My colleagues at DG Employment recently published the 2018’s edition of Employment and Social Development in Europe. The report identifies present and upcoming trends in technology, market structure and factor mix to produce policy guidance for the medium and long-term.
Shrinking working age population, automation, flexible employment and erasable skills, lower earnings in the long-term and the poverty cycle are amongst the main topics of this enticing read.
The EU labour market today is convincingly responding to a job-based recovery. Strong capital investment before 2000 depressed capital productivity as measured by output per capital unit, thus firms prefer(red) exploring labour-augmenting technologies such as factor reallocation platforms (the “gig economy“), short-term contracts, teleworking and other mobile technologies to increase returns and profits. As output per capital unit decreased, firms halted growth in capital per worker (a plateau is visible from 2013 onwards), instead increasing headcount.
(data is AMECO and own calculations).
Earnings of work (both formal and informal) are up more than 50% since 2000, as more labour-augmenting technologies compound shrinking labour demographics. Whereas employment resumed the pre-2007 growth trend in 2013, employees worked less and attained higher productivity likely as a result of higher capital per worker that resulted of a reorganising recession where residential investment became less important.
The concave/convex curves of employment and capital per worker hint at a certain degree of substitutability that, while promoting economic growth, would cause lower wages if firms were to continue pursuing capital investment.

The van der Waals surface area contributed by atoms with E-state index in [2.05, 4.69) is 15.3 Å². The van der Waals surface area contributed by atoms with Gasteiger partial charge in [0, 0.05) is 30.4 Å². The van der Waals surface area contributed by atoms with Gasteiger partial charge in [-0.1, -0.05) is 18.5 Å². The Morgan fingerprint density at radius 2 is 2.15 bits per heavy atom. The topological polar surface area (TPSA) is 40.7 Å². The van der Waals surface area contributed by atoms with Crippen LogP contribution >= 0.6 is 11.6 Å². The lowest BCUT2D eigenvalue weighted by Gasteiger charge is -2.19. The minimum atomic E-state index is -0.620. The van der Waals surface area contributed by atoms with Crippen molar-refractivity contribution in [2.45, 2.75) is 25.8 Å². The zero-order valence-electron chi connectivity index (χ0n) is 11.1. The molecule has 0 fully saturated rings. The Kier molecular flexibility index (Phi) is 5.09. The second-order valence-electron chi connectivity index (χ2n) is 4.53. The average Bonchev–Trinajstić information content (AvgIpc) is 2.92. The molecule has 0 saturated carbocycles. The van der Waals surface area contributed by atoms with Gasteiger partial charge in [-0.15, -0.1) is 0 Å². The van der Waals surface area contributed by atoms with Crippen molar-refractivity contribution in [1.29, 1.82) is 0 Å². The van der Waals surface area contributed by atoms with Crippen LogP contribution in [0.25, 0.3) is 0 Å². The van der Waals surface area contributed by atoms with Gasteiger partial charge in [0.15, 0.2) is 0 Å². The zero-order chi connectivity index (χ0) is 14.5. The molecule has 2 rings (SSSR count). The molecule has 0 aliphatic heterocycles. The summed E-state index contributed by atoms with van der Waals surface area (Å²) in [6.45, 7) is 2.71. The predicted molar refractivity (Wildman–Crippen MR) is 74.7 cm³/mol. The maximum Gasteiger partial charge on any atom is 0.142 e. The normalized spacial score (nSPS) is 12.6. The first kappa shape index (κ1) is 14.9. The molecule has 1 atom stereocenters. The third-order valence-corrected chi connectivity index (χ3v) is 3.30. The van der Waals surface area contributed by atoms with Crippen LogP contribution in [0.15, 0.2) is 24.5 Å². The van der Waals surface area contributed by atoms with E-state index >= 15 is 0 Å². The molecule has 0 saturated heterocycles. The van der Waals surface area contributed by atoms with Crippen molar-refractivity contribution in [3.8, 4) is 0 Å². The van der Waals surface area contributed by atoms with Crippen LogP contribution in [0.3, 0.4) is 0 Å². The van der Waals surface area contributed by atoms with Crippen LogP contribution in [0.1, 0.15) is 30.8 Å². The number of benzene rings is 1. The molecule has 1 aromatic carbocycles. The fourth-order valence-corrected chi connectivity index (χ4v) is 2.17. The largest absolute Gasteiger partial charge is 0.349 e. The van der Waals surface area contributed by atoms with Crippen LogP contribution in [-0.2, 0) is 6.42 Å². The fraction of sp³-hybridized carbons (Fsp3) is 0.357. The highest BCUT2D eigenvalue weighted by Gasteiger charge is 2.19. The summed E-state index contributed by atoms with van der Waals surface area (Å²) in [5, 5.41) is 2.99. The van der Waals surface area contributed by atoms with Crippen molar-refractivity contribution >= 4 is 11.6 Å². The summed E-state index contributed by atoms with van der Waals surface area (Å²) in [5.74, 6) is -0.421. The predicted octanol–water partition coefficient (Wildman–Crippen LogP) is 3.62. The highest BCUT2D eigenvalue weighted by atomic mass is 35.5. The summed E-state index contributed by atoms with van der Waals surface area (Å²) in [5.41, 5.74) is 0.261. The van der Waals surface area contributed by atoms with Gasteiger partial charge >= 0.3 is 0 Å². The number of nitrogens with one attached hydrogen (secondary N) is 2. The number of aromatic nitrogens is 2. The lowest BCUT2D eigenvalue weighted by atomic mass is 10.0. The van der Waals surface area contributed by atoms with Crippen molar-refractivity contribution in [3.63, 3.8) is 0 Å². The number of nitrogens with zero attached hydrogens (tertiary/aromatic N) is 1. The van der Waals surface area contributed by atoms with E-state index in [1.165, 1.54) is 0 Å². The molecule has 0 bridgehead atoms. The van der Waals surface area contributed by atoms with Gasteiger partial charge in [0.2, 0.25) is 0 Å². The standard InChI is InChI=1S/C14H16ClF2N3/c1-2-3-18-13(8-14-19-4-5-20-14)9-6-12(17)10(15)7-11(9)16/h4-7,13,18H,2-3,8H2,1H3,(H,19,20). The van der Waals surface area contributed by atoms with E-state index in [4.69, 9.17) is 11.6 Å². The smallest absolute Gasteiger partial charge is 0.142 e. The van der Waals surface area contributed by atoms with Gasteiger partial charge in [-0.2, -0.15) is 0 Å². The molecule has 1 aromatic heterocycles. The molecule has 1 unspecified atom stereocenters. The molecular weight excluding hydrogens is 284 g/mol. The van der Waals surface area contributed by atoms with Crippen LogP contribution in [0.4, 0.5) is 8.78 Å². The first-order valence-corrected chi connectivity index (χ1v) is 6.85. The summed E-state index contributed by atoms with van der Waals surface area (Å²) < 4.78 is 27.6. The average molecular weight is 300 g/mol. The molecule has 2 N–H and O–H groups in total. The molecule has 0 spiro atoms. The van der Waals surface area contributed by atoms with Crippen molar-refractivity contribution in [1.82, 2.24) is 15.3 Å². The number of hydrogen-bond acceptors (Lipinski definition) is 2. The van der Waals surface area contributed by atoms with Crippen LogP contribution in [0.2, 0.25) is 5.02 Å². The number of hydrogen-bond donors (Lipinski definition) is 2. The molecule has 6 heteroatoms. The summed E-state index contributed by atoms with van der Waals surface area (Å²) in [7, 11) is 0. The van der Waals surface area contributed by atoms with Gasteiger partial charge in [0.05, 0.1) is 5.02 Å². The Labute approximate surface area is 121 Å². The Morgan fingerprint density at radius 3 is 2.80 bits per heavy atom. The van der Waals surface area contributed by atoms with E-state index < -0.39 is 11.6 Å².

The capital investment trend is inverting as firms find profitability in pursuing capital-augmenting innovation. Going forward, this could mean even less work and decreasing labour earnings – if factors were complementary.
Yet today labour and capital are seemingly substitutes with labour compensating for significantly lower returns to capital. Firms avert investing in capital-augmenting innovation as long as:
- Capital profitability is low (until 2019, GDP per capital unit is below the level observed in 2000)
- Interest rates are below growth rates
- Regulation and technological shock do not accelerate capital depreciation.
As capital profitability recovers, firms are enticed to reinvest in capital, compounded by forecast interest rate increases that are now half of the growth rate in the US. Whereas policy makers may have a role in accelerating new technologies, firms are unlikely to accept light-hearted regulatory change while the opportunity-cost of investing remains this high.
Thus in the short-term, we’re likely to continue living a labour-intensive recovery. How could this change?